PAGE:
I claim Sir, to come from a country, a part in India now, but which I think is of a different stock, not necessarily antagonistic. I belong to the Dravidian stock. I am proud to call myself a Dravidian. That does not mean that I am against a Bengali or a Maharashtrian or a Gujarati. As Robert Burns has stated, “A man is a man for all that”. I say that I belong to the Dravidian stock and that is only because I consider that the Dravidians have got something concrete, something distinct, something different to offer to the nation at large. Therefore it is that we want self-determination.

After coming here, I must say that many times I have found great kindness in the Hon. Members. I did not expect so much kindness when I came here. I find that this kindness even makes me forget the animosities that had been created by certain Hindi speaking people. I would very much like to be one with you, I would very much like to be with you as one nation. But a wish is one thing, and facts are another. We want one world, one government. But we forget national frontiers. The other day I found the Hon. Member Mr.Dayabhai Patel spoke and when he spoke about Gujarat, there was such fire in his words and about such an industrially advanced State, Gujarat,” and so on.

Take my State of Madras. It is backward, taking into consideration everything. You have here four steel plants. We have been crying hoarse for a decade and more for a steel plant, but what have they given us? They gave the portfolio to a new Minister, not the steel industry to us. Perhaps if the Hon. Subramaniam had not come here he might have been pressing for the steel industry from there. Is it diplomacy or prudence or political expediency? I don’t know which but you have brought him here, and you are going to ask him to reply to the demand of the South. That is what the British were doing – divide and rule, barter and get money, marshall out figures and demolish arguments.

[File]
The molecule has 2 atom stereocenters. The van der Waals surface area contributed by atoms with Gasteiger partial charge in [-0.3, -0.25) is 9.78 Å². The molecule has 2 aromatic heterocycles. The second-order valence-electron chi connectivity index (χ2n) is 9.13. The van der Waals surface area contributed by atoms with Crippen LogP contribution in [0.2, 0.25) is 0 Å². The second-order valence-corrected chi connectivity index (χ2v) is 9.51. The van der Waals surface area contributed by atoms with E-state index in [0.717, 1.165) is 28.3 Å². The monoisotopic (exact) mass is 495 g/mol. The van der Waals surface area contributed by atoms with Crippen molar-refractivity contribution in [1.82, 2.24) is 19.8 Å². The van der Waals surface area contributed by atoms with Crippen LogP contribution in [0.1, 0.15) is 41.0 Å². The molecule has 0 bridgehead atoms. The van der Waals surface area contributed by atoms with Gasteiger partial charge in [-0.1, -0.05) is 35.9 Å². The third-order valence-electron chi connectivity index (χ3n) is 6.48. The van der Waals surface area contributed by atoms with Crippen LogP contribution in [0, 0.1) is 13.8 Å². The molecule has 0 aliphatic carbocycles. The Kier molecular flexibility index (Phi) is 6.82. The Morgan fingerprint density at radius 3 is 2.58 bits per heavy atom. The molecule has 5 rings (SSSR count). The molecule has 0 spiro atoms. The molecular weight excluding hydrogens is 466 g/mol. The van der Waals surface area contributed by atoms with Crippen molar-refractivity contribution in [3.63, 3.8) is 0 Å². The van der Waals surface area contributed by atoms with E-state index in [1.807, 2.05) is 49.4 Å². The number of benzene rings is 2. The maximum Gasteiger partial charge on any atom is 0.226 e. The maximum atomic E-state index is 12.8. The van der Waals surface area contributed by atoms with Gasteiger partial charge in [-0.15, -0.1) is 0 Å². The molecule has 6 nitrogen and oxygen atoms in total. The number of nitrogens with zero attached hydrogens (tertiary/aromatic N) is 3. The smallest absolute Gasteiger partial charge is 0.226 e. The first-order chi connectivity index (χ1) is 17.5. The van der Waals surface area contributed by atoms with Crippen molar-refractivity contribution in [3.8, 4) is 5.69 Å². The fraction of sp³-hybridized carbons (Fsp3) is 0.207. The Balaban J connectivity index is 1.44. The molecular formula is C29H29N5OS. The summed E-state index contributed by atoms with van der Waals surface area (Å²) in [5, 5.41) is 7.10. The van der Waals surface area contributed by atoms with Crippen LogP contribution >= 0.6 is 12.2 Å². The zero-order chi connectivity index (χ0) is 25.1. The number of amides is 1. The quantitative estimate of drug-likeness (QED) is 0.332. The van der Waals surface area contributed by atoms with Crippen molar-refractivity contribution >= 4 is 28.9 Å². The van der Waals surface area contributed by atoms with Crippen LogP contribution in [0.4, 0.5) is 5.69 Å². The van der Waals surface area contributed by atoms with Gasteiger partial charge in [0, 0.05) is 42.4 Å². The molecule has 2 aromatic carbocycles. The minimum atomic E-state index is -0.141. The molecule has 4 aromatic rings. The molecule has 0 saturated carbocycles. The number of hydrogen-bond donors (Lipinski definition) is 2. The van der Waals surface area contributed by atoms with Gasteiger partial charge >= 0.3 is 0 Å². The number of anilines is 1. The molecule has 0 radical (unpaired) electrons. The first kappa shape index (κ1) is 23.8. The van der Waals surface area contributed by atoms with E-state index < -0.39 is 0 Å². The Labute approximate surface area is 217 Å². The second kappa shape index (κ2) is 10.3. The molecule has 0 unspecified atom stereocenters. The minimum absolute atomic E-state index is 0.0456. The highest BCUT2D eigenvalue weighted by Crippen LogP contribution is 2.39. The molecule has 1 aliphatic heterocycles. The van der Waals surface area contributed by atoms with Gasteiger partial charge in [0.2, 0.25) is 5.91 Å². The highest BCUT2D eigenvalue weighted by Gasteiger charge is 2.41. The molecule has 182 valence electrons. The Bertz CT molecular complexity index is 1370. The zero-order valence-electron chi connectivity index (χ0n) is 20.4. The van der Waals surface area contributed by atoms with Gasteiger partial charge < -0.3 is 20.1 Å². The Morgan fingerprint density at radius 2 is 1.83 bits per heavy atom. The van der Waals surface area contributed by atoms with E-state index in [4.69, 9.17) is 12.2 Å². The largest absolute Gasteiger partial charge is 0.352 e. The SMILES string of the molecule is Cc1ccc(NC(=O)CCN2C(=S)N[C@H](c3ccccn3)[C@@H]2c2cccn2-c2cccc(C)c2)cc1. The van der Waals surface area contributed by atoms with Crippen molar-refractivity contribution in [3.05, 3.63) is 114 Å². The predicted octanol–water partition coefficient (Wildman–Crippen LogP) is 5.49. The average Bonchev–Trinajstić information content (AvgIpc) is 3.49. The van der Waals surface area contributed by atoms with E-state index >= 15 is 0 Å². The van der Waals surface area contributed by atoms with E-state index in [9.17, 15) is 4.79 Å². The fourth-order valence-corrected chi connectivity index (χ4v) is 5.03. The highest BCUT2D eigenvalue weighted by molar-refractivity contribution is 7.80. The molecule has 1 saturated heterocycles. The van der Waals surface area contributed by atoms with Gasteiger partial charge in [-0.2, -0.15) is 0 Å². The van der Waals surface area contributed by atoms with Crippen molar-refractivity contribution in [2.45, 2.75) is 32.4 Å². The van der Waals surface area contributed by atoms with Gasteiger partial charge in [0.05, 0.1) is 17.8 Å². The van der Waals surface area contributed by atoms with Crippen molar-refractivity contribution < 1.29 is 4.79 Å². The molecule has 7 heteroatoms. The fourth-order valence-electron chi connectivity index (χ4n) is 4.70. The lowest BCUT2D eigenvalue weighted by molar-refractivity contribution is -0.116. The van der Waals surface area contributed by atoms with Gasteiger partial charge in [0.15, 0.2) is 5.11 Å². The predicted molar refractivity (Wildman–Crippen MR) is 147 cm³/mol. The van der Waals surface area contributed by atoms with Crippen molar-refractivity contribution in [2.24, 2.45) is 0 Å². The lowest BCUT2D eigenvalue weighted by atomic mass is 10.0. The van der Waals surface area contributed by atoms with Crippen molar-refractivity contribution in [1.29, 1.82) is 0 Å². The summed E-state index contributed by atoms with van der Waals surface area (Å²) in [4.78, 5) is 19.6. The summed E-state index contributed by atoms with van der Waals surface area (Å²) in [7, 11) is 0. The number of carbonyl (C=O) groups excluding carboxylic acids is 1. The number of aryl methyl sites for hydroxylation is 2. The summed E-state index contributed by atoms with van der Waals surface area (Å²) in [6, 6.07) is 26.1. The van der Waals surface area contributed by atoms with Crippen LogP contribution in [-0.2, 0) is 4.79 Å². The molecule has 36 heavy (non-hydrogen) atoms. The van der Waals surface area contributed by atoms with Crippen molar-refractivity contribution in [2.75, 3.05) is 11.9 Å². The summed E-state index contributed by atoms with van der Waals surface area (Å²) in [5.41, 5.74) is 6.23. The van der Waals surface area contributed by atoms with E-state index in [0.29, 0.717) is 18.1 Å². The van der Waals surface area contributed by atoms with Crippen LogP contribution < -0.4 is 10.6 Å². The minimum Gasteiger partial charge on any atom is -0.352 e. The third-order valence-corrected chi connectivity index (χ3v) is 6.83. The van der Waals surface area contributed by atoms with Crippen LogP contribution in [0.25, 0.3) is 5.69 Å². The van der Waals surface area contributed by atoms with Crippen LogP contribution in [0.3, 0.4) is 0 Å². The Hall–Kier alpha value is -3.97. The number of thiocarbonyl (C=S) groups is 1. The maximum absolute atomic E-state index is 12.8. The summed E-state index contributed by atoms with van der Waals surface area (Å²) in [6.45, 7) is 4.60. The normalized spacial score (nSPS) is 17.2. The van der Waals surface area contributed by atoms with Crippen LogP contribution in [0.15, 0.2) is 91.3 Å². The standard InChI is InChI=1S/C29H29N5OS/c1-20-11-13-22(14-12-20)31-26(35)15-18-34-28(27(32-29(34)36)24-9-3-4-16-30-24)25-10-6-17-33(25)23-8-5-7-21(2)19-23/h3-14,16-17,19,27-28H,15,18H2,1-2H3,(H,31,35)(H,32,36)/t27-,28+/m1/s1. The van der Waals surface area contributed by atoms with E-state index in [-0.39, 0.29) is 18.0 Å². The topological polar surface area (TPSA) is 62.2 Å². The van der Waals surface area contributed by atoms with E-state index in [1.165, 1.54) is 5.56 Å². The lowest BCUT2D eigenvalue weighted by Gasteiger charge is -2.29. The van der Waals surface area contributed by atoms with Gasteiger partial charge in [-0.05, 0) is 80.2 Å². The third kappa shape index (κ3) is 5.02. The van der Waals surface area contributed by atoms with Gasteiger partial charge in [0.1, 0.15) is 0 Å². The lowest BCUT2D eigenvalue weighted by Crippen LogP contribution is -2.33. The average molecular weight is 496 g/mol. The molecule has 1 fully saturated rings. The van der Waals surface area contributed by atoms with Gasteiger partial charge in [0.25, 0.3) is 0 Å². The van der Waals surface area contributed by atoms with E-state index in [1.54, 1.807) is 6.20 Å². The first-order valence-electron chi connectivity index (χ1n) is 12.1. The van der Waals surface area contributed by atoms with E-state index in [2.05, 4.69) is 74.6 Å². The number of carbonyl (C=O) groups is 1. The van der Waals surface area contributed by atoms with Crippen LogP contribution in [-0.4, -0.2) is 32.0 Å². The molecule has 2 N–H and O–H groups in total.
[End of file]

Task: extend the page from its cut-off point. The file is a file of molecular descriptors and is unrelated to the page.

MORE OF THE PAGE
The fact that we want separation is not to be misconstrued as being antagonistic. Of course, I can understand the feelings that would very naturally arise in the minds of people in the northern area, whenever they think of partition. I know the terrible consequences of partition, and I am deeply sympathetic towards them. But our separation is entirely different from the partition which has brought about Pakistan. I would even say that if sympathetic treatment is afforded, there need be no heat generated. There would not be any dire consequences. Fortunately, the South itself is a sort of a geographical unit. We call it the Deccan plateau or the peninsula. There will not be a large number of people migrating from this place to that. There will not be any refugee problem. I would ask you to very calmly bestow deep and sympathetic thought on the problem.

Joseph Mathen (Kerala): And what will be the language of the Southern States?

Anna: Sir, the language and other details will be worked out by a Constituent Assembly. The position today is, whatever may be your reading of the situation, for whatever we do not get in the South, the masses are ready to lay the entire blame on the Indian Government. There will be very natural reasons for not opening certain industries there, but the moment we are denied a steel plant, the moment we are denied new railway lines, the moment we are denied an oil refinery, the man in the street in the South gets up and says, “This is the way of Delhi. This is the way of northern imperialism, and unless you come out of that imperialism and unless you come out of that imperialism, you are not going to make your country safe, sound, plentiful and progressive.”